Then I thought about my own daughter. I thought about how sometimes life can spin so utterly out of control. I imagined my daughter homeless and then I shook my head to remove this image thinking, “No, never never never. That could never happen.”

I know so many people will read this and say the usual refrain, “But she’s probably just going to spend it on drugs or alcohol.”

I bet she is, and I don’t care.

I don’t want to play moral police when it comes to helping beggars. A person, literally begging, stripped of all dignity and pride.

In that moment when I saw her I just wanted to give her one day.

If she’s an alcoholic or a junkie, I bought her one day without the shakes. A day where maybe she could afford to get right and get a full belly.

That’s enough for me.

I saw her and my heart hurt. I refuse to harden my heart towards someone else’s baby girl.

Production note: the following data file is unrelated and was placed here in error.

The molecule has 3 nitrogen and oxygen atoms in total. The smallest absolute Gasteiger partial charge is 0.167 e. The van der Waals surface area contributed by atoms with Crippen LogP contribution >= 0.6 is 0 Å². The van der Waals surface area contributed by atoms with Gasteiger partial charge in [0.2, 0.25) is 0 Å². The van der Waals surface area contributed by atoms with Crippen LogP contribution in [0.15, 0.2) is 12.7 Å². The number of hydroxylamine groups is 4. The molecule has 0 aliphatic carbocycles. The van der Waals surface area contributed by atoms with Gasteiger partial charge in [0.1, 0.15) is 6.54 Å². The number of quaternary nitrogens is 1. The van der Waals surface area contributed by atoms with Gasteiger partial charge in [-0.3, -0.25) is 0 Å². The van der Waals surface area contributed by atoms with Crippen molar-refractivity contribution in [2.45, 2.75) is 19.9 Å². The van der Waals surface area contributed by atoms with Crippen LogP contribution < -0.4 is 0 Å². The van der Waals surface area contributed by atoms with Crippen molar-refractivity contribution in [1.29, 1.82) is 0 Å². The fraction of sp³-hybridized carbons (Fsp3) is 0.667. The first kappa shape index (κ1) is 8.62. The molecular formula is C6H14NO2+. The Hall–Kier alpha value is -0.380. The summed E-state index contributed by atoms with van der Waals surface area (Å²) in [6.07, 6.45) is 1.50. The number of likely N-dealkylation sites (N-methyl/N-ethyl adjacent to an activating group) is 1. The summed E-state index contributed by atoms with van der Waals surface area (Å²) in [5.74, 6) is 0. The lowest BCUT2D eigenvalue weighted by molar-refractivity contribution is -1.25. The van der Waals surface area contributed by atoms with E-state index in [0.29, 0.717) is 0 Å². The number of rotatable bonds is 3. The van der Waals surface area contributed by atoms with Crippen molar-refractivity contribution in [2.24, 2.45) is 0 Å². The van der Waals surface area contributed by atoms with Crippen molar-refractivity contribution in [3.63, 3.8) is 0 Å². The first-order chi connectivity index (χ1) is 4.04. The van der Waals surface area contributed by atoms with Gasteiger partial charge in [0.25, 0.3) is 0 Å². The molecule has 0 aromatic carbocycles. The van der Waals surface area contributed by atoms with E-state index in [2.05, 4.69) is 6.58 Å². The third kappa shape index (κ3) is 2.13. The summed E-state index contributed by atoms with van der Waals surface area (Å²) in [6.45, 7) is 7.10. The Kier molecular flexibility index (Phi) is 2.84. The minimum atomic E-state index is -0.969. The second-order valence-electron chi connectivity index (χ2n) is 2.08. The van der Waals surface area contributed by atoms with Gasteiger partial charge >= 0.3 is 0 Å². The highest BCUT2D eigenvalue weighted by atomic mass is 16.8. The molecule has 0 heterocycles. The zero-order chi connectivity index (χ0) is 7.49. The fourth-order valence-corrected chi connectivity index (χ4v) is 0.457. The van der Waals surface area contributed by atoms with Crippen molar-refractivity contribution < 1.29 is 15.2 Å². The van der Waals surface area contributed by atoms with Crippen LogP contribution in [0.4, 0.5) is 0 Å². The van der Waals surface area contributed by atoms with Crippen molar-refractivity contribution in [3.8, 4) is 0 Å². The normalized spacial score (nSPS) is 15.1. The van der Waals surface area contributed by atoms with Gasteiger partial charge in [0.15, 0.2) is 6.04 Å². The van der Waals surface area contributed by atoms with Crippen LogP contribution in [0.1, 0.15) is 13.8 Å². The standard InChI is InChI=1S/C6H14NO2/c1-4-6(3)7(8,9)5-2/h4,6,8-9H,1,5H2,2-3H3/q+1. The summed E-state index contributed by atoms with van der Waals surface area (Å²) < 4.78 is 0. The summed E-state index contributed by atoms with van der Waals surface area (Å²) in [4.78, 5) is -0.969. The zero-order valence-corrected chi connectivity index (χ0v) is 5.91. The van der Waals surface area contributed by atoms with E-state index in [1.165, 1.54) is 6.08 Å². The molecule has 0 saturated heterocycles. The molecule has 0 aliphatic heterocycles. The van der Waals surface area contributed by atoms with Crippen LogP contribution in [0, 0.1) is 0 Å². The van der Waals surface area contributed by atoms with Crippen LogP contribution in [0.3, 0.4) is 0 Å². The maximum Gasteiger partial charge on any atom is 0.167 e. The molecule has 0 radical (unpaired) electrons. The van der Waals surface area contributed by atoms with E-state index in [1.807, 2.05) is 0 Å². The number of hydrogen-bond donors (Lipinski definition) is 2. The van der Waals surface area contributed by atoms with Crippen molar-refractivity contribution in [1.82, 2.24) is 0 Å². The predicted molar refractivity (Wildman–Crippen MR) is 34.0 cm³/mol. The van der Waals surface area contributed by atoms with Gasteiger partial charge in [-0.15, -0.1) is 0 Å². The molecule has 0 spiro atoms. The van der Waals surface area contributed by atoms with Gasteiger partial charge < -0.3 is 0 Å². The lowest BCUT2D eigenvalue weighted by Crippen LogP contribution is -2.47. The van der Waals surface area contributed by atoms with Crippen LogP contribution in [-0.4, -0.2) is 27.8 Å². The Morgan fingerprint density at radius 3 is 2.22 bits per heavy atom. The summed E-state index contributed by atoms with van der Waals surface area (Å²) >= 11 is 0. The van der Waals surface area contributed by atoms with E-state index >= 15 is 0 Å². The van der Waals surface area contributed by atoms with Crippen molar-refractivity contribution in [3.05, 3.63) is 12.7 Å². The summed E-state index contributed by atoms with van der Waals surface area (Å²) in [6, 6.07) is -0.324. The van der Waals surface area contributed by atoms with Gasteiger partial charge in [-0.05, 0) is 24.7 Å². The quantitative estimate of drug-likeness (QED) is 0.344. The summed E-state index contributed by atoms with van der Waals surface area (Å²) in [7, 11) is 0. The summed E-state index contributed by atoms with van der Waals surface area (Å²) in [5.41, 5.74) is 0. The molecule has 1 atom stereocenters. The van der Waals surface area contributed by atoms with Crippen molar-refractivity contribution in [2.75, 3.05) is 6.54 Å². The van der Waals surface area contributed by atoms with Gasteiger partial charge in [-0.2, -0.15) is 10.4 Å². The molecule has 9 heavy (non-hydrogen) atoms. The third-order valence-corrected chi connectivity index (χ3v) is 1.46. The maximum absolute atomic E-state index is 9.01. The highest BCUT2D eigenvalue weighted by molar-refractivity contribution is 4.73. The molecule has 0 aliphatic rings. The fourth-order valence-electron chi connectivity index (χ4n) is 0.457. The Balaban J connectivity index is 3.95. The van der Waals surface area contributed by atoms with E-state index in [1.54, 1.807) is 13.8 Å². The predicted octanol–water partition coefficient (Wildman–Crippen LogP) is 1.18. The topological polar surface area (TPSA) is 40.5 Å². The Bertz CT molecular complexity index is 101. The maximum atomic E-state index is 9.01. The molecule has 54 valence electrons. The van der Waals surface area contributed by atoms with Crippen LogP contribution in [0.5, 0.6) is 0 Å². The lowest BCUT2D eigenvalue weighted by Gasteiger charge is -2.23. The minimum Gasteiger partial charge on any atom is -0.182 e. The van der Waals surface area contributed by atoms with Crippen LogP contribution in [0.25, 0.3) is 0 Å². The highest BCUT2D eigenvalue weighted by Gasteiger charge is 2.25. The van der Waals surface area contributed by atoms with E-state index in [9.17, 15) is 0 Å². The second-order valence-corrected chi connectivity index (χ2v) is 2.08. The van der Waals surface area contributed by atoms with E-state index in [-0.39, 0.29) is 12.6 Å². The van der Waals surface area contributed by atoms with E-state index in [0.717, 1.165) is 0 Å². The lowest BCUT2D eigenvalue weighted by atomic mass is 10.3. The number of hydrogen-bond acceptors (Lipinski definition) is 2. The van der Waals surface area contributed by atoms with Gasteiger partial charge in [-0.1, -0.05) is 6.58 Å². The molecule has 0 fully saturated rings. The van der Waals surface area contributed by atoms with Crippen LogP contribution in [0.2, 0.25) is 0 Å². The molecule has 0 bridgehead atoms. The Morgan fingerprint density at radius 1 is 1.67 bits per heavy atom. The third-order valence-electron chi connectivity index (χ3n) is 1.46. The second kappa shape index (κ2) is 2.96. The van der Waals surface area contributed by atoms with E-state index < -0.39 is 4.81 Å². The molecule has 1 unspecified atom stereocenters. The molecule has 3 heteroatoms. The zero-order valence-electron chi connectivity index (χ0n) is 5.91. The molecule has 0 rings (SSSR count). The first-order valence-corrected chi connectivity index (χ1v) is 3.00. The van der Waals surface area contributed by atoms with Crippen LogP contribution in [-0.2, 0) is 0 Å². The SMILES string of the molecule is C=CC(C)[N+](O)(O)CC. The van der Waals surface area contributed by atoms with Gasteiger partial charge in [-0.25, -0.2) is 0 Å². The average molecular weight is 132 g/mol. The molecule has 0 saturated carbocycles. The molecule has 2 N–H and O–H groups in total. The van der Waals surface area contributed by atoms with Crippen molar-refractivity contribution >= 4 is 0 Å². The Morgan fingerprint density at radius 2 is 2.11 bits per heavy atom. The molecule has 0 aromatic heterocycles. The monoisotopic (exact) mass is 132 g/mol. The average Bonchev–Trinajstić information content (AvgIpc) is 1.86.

Maybe my boy was right. It really is that simple.

Today You are Two, I’m Not Sorry You Got My A$$

Dear Buggy,

Today you are two. I could regale you with stories of how perfect your birth was. It was. I could wax poetic on what an incredible joy you’ve been since you took your first breath. But the truth is that in the grand scheme of your life this birthday is arbitrary. You won’t remember it. I contemplated not throwing you a party. It’s a lot of work and you don’t yet know you’re supposed to have one. I remember my first birthday party (as I have a freaky good memory) and then my fifth. I don’t remember my second. I’m not even sure if I’ve ever seen pictures of my second birthday party. You see, you won’t remember your second birthday.